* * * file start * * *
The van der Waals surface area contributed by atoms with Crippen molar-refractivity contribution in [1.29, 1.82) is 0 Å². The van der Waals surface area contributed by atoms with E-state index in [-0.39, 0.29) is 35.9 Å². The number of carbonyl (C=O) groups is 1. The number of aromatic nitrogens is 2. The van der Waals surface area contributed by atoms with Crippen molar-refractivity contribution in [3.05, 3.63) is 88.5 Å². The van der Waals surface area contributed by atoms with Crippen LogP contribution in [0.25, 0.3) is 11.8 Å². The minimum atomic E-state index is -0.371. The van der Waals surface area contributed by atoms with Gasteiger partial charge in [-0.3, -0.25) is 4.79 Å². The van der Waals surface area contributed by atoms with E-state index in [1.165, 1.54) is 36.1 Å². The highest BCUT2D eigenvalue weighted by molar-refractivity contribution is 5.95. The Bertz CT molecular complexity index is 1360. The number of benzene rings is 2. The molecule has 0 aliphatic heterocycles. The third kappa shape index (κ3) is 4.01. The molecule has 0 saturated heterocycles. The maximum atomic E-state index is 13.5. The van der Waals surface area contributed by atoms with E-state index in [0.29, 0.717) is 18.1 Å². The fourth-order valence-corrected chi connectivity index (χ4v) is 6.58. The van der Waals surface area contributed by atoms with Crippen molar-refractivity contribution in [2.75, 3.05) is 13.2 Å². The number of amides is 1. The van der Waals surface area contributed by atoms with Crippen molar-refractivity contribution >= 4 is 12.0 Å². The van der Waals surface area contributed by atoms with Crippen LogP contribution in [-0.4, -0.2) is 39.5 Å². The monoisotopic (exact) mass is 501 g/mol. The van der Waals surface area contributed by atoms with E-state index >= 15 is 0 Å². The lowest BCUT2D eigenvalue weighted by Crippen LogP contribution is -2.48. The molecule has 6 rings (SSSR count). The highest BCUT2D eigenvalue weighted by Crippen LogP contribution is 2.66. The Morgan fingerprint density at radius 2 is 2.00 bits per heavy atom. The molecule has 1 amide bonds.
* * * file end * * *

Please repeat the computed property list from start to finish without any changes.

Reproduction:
The van der Waals surface area contributed by atoms with Crippen molar-refractivity contribution in [1.29, 1.82) is 0 Å². The van der Waals surface area contributed by atoms with E-state index in [-0.39, 0.29) is 35.9 Å². The number of carbonyl (C=O) groups is 1. The number of aromatic nitrogens is 2. The van der Waals surface area contributed by atoms with Crippen molar-refractivity contribution in [3.05, 3.63) is 88.5 Å². The van der Waals surface area contributed by atoms with Crippen LogP contribution in [0.25, 0.3) is 11.8 Å². The minimum atomic E-state index is -0.371. The van der Waals surface area contributed by atoms with Gasteiger partial charge in [-0.3, -0.25) is 4.79 Å². The van der Waals surface area contributed by atoms with E-state index in [1.165, 1.54) is 36.1 Å². The highest BCUT2D eigenvalue weighted by molar-refractivity contribution is 5.95. The Bertz CT molecular complexity index is 1360. The number of benzene rings is 2. The molecule has 0 aliphatic heterocycles. The third kappa shape index (κ3) is 4.01. The molecule has 0 saturated heterocycles. The maximum atomic E-state index is 13.5. The van der Waals surface area contributed by atoms with E-state index in [0.29, 0.717) is 18.1 Å². The fourth-order valence-corrected chi connectivity index (χ4v) is 6.58. The van der Waals surface area contributed by atoms with Crippen molar-refractivity contribution in [2.75, 3.05) is 13.2 Å². The number of amides is 1. The van der Waals surface area contributed by atoms with Crippen molar-refractivity contribution >= 4 is 12.0 Å². The van der Waals surface area contributed by atoms with Crippen LogP contribution in [-0.4, -0.2) is 39.5 Å². The monoisotopic (exact) mass is 501 g/mol. The van der Waals surface area contributed by atoms with E-state index >= 15 is 0 Å². The lowest BCUT2D eigenvalue weighted by Crippen LogP contribution is -2.48. The molecule has 6 rings (SSSR count). The highest BCUT2D eigenvalue weighted by Crippen LogP contribution is 2.66. The Morgan fingerprint density at radius 2 is 2.00 bits per heavy atom. The molecule has 1 amide bonds.